Pet owners are happier, healthier and better adjusted than non-pet owners, according to research published by the American Psychological Association.
“We observed evidence that pet owners fared better, both in terms of well-being outcomes and individual differences, than non-owners on several dimensions,” said lead researcher Allen R. McConnell, PhD, of Miami University in Ohio. Pet owners are more physically fit, conscientious and extraverted and less lonely and fearful than non-pet owners
Psychologists at Miami University and Saint Louis University conducted three experiments and found that pet owners tend to be more physically fit, conscientious and extraverted and less lonely and fearful than people who do not own pets.
The study also found that pet owners were just as close to key people in their lives as to their animals, indicating that relationships with pets do not come at the expense of relationships with other people, or that people rely more on pets when their human social support was poorer.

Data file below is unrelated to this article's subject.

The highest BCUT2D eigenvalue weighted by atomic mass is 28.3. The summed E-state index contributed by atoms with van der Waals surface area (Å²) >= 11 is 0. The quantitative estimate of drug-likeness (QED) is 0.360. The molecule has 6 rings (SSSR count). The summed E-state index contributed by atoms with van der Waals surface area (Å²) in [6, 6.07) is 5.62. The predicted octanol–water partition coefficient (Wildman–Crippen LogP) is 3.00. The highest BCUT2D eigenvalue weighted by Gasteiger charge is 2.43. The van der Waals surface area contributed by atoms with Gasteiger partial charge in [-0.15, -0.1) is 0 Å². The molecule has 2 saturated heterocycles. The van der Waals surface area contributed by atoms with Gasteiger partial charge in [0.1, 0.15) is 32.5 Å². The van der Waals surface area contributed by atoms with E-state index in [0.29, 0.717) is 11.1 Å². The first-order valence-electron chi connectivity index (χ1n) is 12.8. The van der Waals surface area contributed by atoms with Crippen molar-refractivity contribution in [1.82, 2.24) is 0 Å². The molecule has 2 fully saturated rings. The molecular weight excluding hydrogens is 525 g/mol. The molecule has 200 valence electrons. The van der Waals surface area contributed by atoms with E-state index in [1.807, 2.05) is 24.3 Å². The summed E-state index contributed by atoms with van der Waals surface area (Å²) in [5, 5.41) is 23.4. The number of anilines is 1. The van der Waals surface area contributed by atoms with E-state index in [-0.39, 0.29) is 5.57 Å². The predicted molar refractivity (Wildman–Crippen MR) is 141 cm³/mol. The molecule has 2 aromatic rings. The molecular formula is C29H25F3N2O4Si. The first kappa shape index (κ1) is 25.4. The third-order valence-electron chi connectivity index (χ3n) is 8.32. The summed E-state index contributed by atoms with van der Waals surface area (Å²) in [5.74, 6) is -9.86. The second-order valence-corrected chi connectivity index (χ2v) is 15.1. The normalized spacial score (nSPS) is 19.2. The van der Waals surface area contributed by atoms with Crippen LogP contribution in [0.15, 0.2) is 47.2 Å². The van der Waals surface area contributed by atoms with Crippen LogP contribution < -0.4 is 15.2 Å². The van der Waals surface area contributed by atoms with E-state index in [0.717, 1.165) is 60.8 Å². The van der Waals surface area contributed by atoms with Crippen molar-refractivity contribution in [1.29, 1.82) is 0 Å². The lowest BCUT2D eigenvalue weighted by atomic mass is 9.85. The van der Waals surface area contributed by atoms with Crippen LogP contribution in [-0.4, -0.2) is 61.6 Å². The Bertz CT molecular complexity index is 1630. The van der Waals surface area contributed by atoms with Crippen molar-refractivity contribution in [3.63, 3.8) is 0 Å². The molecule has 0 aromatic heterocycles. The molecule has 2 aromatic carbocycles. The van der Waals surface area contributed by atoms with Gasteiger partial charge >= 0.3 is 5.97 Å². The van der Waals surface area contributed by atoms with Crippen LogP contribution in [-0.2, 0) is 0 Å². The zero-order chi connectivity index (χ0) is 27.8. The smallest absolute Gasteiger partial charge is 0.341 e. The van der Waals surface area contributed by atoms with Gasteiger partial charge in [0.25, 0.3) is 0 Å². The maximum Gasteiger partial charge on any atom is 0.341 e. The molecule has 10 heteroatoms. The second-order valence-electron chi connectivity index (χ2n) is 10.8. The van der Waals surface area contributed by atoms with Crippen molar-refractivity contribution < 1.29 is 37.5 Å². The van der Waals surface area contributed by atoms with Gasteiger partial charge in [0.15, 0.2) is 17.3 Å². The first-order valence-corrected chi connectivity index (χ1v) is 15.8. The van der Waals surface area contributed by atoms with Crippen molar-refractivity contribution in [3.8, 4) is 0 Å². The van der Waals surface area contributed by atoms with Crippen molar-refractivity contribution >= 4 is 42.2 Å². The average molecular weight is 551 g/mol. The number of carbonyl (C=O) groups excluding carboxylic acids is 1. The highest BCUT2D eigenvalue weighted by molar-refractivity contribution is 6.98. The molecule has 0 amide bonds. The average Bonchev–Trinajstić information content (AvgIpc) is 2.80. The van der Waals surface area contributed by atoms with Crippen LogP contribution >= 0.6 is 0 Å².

One experiment found that owning dogs, in particular, increased feelings of belonging, self-esteem and a meaningful existence. Another experiment determined that writing about pets was just as effective as writing about a friend when it came to staving off feelings of rejection.
Until now, most research into the benefits of pets has been correlational, meaning it looked at the relationship between two variables but didn’t show that one caused the other. For example, prior research showed that elderly Medicare patients with pets had fewer doctor visits than similar patients without pets, or that HIV-positive men with pets were less depressed than those without.
“Friends With Benefits: On the Positive Consequences of Pet Ownership,” by Allen R. McConnell, PhD, Miami University; Christina M. Brown, PhD, Saint Louis University; Tonya M. Shoda, MA, Laura E. Stayton, BA, and Colleen E. Martin, BA, Miami University was published in the Journal of Personality and Social Psychology, Vol. 101, No. 6.